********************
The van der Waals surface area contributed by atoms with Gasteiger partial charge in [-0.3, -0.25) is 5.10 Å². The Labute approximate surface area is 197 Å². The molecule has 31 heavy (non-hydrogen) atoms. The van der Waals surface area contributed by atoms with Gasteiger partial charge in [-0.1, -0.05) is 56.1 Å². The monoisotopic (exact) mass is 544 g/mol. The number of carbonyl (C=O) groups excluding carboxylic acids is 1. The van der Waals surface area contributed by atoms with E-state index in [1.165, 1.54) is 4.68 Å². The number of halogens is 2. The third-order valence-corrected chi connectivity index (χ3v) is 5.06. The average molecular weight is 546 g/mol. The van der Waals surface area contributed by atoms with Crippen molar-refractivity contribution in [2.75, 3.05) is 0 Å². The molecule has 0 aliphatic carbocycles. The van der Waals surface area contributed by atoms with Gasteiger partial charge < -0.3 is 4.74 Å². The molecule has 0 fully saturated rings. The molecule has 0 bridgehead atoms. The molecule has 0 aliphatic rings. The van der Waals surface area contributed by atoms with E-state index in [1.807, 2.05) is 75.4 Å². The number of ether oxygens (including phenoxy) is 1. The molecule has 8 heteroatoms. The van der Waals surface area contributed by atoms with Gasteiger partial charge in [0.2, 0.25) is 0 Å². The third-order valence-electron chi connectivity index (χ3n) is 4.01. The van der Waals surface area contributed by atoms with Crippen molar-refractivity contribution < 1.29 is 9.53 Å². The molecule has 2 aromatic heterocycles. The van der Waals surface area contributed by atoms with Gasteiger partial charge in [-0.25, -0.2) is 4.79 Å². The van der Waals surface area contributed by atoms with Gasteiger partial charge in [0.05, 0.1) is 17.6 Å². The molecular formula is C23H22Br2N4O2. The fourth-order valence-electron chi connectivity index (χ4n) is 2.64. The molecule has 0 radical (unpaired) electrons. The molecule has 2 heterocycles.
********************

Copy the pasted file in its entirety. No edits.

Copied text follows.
The van der Waals surface area contributed by atoms with Gasteiger partial charge in [-0.3, -0.25) is 5.10 Å². The Labute approximate surface area is 197 Å². The molecule has 31 heavy (non-hydrogen) atoms. The van der Waals surface area contributed by atoms with Gasteiger partial charge in [-0.1, -0.05) is 56.1 Å². The monoisotopic (exact) mass is 544 g/mol. The number of carbonyl (C=O) groups excluding carboxylic acids is 1. The van der Waals surface area contributed by atoms with E-state index in [1.165, 1.54) is 4.68 Å². The number of halogens is 2. The third-order valence-corrected chi connectivity index (χ3v) is 5.06. The average molecular weight is 546 g/mol. The van der Waals surface area contributed by atoms with Crippen molar-refractivity contribution in [2.75, 3.05) is 0 Å². The molecule has 0 aliphatic carbocycles. The van der Waals surface area contributed by atoms with Gasteiger partial charge < -0.3 is 4.74 Å². The molecule has 0 fully saturated rings. The molecule has 0 bridgehead atoms. The molecule has 0 aliphatic rings. The van der Waals surface area contributed by atoms with E-state index in [1.807, 2.05) is 75.4 Å². The number of ether oxygens (including phenoxy) is 1. The molecule has 8 heteroatoms. The van der Waals surface area contributed by atoms with Gasteiger partial charge in [0.2, 0.25) is 0 Å². The third-order valence-electron chi connectivity index (χ3n) is 4.01. The van der Waals surface area contributed by atoms with Crippen molar-refractivity contribution < 1.29 is 9.53 Å². The molecule has 2 aromatic heterocycles. The van der Waals surface area contributed by atoms with Gasteiger partial charge in [-0.25, -0.2) is 4.79 Å². The van der Waals surface area contributed by atoms with Gasteiger partial charge in [0.05, 0.1) is 17.6 Å². The molecular formula is C23H22Br2N4O2. The fourth-order valence-electron chi connectivity index (χ4n) is 2.64. The molecule has 0 radical (unpaired) electrons. The molecule has 2 heterocycles.